Prince Charles Visited Mother Queen Elizabeth II Hours After Prince Philip's Death
Prince Charles reportedly paid his mother Queen Elizabeth II a visit in Windsor Castle hours after the death of his father, Prince Philip, Harpers Bazaar reported.
Upon his father’s death, Charles will lose his Prince of Wales title and take on the Duke of Edinburgh title instead before Prince Edward becomes the Duke of Edinburgh when Charles is King, the Independent reported.
Charles and Duchess Camilla shared the same statement as released by Buckingham Palace and changed the profile picture on their social media to Prince of Wales' feathers after the news broke. Prince William and Kate Middleton also changed their profile picture to their joint monogram and changed their Twitter header to a black and white photo of Philip.
"It is with deep sorrow that Her Majesty The Queen has announced the death of her beloved husband, His Royal Highness The Prince Philip, Duke of Edinburgh. His Royal Highness passed away peacefully this morning at Windsor Castle," Buckingham Palace confirmed. "The Royal Family join with people around the world in mourning his loss. Further announcements will be made in due course."
Prince Harry and Meghan Markle changed the homepage of their website, Archewell, to read: “In Loving Memory of His Royal Highness The Duke of Edinburgh 1921-2021 Thank You For Your Service… You Will Be Greatly Missed.”
Philip passed away aged 99, only three weeks after he was released from a 28-day-stint in the hospital where he had a heart procedure for a pre-existing condition. Due to COVID-19 restrictions, Charles was his only visitor while hospitalized.
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"Well, I haven't seen my father for a long time, or my grandchildren or anything. I've been doing the FaceTime, it's all very well, but…," Charles previously told Sky News about being isolated during the pandemic. "Well, it's terribly sad, let alone one's friends. But, fortunately, at least you can speak to them on the telephones and occasionally do this sort of thing. But it isn't the same, is it? You really just want to give people a hug."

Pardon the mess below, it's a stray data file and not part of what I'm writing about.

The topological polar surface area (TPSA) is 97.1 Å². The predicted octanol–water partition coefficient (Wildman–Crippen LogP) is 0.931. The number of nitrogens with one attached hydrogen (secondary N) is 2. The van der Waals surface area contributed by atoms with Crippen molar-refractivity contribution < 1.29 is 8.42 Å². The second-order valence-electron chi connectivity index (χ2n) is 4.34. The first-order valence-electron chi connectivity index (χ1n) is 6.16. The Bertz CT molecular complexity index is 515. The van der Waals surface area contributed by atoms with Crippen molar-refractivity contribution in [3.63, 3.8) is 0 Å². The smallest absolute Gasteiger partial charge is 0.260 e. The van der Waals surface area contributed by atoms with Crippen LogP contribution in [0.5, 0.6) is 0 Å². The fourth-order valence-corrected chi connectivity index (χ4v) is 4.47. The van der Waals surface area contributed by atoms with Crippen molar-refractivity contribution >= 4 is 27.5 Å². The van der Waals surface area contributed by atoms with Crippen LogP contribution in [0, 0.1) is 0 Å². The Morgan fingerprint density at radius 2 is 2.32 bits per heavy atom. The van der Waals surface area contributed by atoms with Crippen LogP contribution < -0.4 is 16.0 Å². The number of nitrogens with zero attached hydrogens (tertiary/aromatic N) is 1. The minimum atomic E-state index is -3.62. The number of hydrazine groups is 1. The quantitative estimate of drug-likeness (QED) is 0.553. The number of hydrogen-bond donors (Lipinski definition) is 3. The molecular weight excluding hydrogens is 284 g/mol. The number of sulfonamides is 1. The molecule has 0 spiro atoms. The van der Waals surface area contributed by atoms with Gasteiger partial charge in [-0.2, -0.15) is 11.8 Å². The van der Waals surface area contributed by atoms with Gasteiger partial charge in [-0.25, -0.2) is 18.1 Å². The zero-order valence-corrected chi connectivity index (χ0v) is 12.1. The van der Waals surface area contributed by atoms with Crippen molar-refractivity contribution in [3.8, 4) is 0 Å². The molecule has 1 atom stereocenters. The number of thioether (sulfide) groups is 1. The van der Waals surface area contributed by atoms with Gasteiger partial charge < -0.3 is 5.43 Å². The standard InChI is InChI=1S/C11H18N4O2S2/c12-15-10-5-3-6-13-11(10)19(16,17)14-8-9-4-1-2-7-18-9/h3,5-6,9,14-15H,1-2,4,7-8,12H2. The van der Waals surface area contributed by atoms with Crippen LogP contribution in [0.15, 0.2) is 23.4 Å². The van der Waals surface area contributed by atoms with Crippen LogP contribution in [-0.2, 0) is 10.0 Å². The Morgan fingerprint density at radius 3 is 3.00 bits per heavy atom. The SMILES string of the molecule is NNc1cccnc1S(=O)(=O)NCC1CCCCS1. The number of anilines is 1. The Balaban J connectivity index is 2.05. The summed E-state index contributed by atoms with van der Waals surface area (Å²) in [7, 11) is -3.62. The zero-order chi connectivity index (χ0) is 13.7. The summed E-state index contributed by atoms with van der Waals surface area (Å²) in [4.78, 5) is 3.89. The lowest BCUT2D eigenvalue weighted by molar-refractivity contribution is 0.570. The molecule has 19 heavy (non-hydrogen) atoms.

Both the queen and Philip had been living at Windsor Castle, where Philip passed away "peacefully" early Friday, April 9.
Philip will reportedly have a royal ceremonial funeral, not a state funeral, but it will be smaller than usual due to COVID-19 restrictions and the Duke’s personal wishes for a smaller funeral under Operation Forth Bridge. According to Harpers Bazaar, Buckingham Palace will allow 30 guests to keep in line with current guidelines, and members of the public have been asked not to participate.
Philip will not lie in state in Westminster Abby, where previous royals have, and will instead remain at Windsor Castle until the funeral.